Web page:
Park in City Square a Beauty Spot Since 1880 - More So Today
Park in City Square a Beauty Spot Since 1880 - More So Today Article is probably from the Benton County Democrat, now the NWA Democrat Gazette, from about 1954
Ever wish you could just get away from it all - but like a lot of people, if it only costs a nickel to leave town, you couldn't afford to walk out the back door? If so, take heart.
There is still one place in town that is quiet and cool, serene and beautiful, and it s all for free. That place is the city square.
Next time you pass by, stop and rest a moment under the majestic elm and maple trees, and feast your eyes on the flowers planted at the base of the Civil War monument by the Bentonville Garden club. And while you're there, here are some facts to think about that perhaps you didn't know:
About 74 years ago [at the original writing of this story], several of Bentonville's business and professional men declared a holiday, went to the banks of Sugar Creek (which was no small trip in those days), and brought back 25 elm and maple trees, which they planted on the square. The 15 or 16 remaining are of the original group.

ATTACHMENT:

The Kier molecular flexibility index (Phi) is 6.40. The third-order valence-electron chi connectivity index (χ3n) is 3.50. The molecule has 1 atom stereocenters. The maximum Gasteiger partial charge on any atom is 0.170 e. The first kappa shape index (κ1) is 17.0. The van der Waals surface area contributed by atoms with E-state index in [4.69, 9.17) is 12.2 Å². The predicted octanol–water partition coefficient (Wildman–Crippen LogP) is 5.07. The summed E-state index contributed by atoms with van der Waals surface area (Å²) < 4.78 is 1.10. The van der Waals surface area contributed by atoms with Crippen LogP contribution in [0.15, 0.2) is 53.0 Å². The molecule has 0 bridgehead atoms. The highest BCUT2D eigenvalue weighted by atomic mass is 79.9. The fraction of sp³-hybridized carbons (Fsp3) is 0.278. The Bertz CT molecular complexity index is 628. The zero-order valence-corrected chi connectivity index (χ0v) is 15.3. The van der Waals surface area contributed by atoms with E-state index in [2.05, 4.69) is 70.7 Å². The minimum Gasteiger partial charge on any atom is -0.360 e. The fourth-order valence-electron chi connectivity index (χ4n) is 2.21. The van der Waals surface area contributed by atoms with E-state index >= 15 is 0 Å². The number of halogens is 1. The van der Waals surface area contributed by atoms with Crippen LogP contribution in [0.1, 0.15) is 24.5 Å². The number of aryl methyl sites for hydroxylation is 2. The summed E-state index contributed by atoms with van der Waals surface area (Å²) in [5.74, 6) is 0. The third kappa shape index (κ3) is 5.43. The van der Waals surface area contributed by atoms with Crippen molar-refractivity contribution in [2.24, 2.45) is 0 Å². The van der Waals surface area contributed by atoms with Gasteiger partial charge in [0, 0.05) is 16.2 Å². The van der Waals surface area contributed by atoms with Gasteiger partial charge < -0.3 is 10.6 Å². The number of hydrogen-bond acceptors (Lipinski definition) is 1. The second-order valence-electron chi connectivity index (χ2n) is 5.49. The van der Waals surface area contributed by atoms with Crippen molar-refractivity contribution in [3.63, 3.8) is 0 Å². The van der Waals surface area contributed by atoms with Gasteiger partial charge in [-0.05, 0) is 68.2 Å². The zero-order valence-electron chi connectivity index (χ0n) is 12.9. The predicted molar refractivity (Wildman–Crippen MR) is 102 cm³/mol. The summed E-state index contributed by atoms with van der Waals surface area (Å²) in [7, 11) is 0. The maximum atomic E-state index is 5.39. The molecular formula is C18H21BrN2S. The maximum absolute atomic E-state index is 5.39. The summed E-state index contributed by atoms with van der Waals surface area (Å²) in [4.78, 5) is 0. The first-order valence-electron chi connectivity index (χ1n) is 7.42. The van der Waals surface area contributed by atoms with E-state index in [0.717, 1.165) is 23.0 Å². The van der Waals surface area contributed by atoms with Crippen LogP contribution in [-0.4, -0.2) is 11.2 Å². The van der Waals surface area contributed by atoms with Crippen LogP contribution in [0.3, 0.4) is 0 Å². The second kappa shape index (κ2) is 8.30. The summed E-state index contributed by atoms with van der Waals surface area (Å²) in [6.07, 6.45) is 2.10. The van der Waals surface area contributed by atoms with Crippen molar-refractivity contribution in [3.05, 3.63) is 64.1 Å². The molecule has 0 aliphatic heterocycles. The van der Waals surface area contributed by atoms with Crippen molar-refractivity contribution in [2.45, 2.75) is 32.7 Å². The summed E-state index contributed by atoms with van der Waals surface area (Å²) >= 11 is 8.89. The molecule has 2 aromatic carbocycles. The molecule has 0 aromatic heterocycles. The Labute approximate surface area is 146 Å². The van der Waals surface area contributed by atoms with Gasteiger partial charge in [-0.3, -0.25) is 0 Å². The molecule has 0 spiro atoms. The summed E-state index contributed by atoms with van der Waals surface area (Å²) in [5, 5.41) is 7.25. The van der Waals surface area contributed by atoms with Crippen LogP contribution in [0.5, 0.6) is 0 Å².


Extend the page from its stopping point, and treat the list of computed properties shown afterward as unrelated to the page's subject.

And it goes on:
City Park as it appeared in the 1920s. The trees shown in the photo are probably those planted by the early settlers of Bentonville. It would be interesting to know if any of those trees are still on the square.
Many names of the men we have to thank for the trees are familiar to the older people of Bentonville. Among them were Dr. John Smartt, Col. W. A. Terry, Dr. T. A. Watson, S. D. McReynolds, James H. Berry, J. H. McClinton, T. T. Blake, E. P. Watson, A. W. Dinsmore, Dr. C. D. Taliaferro, James T. Craig, J. A. Rice, John Black, Judge Samuel N. Elliott, James Haney, Dr. T. W. Hurley, George W. Jackson, E. J. Dickson, Edgar H. Looney and Col. Sam W. Peel. At that time, in 1880, stock was watered from a well located in the center of the square. But after the trees were planted, a chain was put around the area, and stock had to drink elsewhere.
This is what the square looked like around 1910 with all the mature trees planted years earlier.
Through the years other trees, dogwoods and cedars, were added, and grass was planted. In 1908, the statue of a confederate soldier was erected by the James H. Berry chapter of the Daughters of the Confederacy and later the park itself was deeded to that organization.
Mrs. Elliott Berry, the last active president of the local chapter of the Daughters of the Confederacy, is still living in Bentonville.
In recent years, the Bentonville Garden club has been responsible for the beautification and landscaping of the grounds. Its program is a long range one, with members arranging plantings to provide flowers throughout the growing season in a brilliant array of colors.
Ladies of the Garden Club working on planting flowers on the Bentonville Square in 1950
Mayor Alvin Seamster, members of the city council amd city employees are also active in caring for the flowers, providing needed soil and fertilizer, and keeping the park attractive.
Next time you're rushing across the city square, stop and rest a moment. You'll feel better.